THE TOUR ABROAD
IN the year 79 B. C. the most eminent or rather the ablest of the proscribed Marians began his brilliant resistance to the Optimates, by disputing with them the possession of Spain. Against him was sent the elderly and comfort-loving Metellus Pius, and later young Pompey; their cooperation was almost always defective. In this year Cicero at twenty-seven undertook a case, which even more than the preceding ones, had a political aspect. He defended the "freedom" (or should we say the claim to full standing within her civic relations to Rome as they were before Sulla's return) of a woman of Arretium. ( Arezzo). In so doing he called in question the inferences which his antagonist Aurelius Cotta made. Sulla had deprived this municipium (as he did Volaterrae) of Roman citizenship, because it Had resisted him. Cicero claimed that this sweeping act of disfranchisement could not deprive his client of her personal civil status. Sulla indeed was then in the private station which he had voluntarily assumed in resigning his dictatorship. Cicero was not a little gratified that he ultimately won his contention before the ten commissioners, although the distinguished Cotta was on the other side, and although Sulla was living (Caecina 97).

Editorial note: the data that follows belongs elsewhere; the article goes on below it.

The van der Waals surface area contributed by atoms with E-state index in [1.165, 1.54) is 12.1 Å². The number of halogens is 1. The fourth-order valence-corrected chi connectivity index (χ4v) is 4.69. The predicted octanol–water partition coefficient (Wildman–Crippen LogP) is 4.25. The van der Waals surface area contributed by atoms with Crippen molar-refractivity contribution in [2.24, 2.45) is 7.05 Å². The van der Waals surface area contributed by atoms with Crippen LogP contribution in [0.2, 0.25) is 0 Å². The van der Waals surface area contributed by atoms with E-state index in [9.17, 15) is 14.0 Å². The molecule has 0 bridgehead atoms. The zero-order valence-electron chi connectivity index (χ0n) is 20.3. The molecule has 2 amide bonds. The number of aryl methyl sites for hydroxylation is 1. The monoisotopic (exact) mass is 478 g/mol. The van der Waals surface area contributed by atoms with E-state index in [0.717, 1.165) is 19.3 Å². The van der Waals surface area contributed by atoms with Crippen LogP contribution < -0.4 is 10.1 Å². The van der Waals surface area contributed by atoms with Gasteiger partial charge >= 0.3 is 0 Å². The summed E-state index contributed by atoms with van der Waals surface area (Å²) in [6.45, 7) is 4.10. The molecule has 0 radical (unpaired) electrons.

This, like pro Quinctio, was in a preliminary hearing: i. e. to determine this question: Could the lady of Arretium sue and be sued like any other citizen? Could she, in advance of the case, offer and demand security like any other citizen, by a sworn affidavit?1 Cicero won in the second hearing.
The young advocate had now, within two brief years, measured his forensic powers against the foremost men at the Roman bar, a Philippus, a Hortensius, a Cotta. However solid or brilliant their professional attainments, young Cicero through pub-____________________